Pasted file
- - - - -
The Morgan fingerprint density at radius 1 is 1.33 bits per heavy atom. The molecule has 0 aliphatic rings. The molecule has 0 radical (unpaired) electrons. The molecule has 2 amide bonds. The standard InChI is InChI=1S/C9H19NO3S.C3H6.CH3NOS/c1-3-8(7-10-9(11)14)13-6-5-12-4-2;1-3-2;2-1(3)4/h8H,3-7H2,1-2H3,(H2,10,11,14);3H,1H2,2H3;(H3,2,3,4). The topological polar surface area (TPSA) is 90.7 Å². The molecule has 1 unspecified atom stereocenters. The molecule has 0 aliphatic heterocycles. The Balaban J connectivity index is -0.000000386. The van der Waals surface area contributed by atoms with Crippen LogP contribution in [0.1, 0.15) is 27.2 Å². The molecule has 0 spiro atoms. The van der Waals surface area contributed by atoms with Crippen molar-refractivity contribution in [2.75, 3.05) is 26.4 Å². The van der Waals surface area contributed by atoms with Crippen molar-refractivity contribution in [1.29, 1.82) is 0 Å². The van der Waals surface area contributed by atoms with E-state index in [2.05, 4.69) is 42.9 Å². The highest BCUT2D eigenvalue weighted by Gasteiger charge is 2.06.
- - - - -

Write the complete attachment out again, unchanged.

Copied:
The Morgan fingerprint density at radius 1 is 1.33 bits per heavy atom. The molecule has 0 aliphatic rings. The molecule has 0 radical (unpaired) electrons. The molecule has 2 amide bonds. The standard InChI is InChI=1S/C9H19NO3S.C3H6.CH3NOS/c1-3-8(7-10-9(11)14)13-6-5-12-4-2;1-3-2;2-1(3)4/h8H,3-7H2,1-2H3,(H2,10,11,14);3H,1H2,2H3;(H3,2,3,4). The topological polar surface area (TPSA) is 90.7 Å². The molecule has 1 unspecified atom stereocenters. The molecule has 0 aliphatic heterocycles. The Balaban J connectivity index is -0.000000386. The van der Waals surface area contributed by atoms with Crippen LogP contribution in [0.1, 0.15) is 27.2 Å². The molecule has 0 spiro atoms. The van der Waals surface area contributed by atoms with Crippen molar-refractivity contribution in [2.75, 3.05) is 26.4 Å². The van der Waals surface area contributed by atoms with Crippen molar-refractivity contribution in [1.29, 1.82) is 0 Å². The van der Waals surface area contributed by atoms with E-state index in [2.05, 4.69) is 42.9 Å². The highest BCUT2D eigenvalue weighted by Gasteiger charge is 2.06.